Tag Archives: grammar

Best. Sentence. Ever. (Lately.)

14 Apr

david duchovny image

Sometimes a sentence can change your life.  Whether from someone you admire, or a Texan, hearing the right words at the right time can make a difference.  Like the first time your mom said “Don’t stick that fork in the outlet” or “Don’t stick that fork in the toaster” or “What’s with you kids and forks?”

And then there are fragments.  Fragments are bits of a sentence that, when deftly used, can enhance a paragraph or improve a joke.  For example, the sentence “David Duchovny is a beloved television, stage, and screen actor, as well as a screenwriter and director” from the jacket of his book titled “Holy Cow” (published by Farrar, Straus and Giroux, 2015) would work better if followed by fragments like: “For real.”  or “No joke… “beloved.””

The problem with fragments is that they can also ruin things.  Things that were just fine until someone added a few bonus words, usually three.  It seems as though it takes as little as three words to ruin things.  (Like hearing “I love you” but having it said by Ted Cruz, Bill Cosby or beloved sex addict David Duchovny.)

For example, has this ever happened to you?

A friend invites you to a show and as you pull into the Middle School parking lot and see on the marquee “Community Theater Presents” you know that this production of “Glengarry Glenn Ross” will run about 45 minutes less than the original because all the swear words were eliminated or changed to safer words like “dummy,” or “stupid dummy” or “Asian-American, Italian-American or Jewish-American stupid dummy.  Chocolate milk is for closers.”

Some lesser known three-word negatives include: “just his Birkenstocks” (from when a friend told me about a steamy one night stand and then ruined it by answering truthfully when I asked what he was wearing).  “Back in Texas” is a winner because if things are so great in Texas, why am I hearing this story here in upstate NY? and, finally, “are you listening?” works because if you have to ask me, you already know the answer.  (PS: according to an unofficial survey (me), “are you listening?” is the question that is most often asked following sentences that begin with “Back in Texas.”  And, no.  I’m probably not.)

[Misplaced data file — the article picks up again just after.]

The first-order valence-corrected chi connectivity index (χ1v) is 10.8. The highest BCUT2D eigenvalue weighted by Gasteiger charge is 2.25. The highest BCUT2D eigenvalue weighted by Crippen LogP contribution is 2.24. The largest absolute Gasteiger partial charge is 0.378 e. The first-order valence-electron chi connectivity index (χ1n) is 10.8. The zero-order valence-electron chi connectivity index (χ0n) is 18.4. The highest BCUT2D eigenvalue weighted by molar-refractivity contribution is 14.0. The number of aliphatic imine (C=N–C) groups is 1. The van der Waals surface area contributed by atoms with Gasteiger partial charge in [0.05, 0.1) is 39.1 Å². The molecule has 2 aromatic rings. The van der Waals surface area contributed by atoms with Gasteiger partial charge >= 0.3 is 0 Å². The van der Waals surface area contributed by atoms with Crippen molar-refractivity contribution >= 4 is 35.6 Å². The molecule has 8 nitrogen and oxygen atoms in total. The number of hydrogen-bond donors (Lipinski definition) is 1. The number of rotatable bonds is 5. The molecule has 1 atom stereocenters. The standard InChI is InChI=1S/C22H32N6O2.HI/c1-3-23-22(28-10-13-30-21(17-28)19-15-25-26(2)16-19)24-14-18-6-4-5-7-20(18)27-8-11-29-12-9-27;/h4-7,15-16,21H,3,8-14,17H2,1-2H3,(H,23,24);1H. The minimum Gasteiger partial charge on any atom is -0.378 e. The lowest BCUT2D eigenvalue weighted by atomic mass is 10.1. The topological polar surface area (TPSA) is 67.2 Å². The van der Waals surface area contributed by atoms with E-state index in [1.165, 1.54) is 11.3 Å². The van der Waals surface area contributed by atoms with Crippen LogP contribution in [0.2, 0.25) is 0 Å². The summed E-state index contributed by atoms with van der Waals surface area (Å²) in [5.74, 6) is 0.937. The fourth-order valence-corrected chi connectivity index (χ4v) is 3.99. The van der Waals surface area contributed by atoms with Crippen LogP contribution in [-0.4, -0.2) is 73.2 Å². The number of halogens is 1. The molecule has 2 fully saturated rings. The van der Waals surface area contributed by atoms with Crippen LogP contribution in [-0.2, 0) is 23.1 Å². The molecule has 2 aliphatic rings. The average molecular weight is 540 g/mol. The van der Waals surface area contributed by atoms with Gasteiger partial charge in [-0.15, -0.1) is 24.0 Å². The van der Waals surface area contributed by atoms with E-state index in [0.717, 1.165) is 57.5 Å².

Not all three-word groupings are bad, though.  “Are you hungry?” and “I could eat” work just fine and need no improvement as do “You look fine,” “Let’s just go,” and “We’re already late” which, incidentally, were all spoken on my wedding night as were “the Yankees win!” and “Good night, Spouse.”

Advertisements

Go On Now Go

26 Nov

blog image baobab 2

I don’t mind waiting at the pizza place.

I call it in, they say “1/2 an hour” which really means that they will commence making the pizza in 1/2 an hour because when I get there 45 minutes later, I wait.  Just not as long.

At least not as long as Cheyenne has been waiting.

I don’t personally know Cheyenne; I know her name (or her favorite state capital) because it was stamped onto the large leather key ring she was holding which was hanging next to her stuffed teddy bear key chain.  You may know Cheyenne as well: she is about 45 years old with the lungs of a 25-year-old (and roots as deep and long as a baobab tree, but I digress.).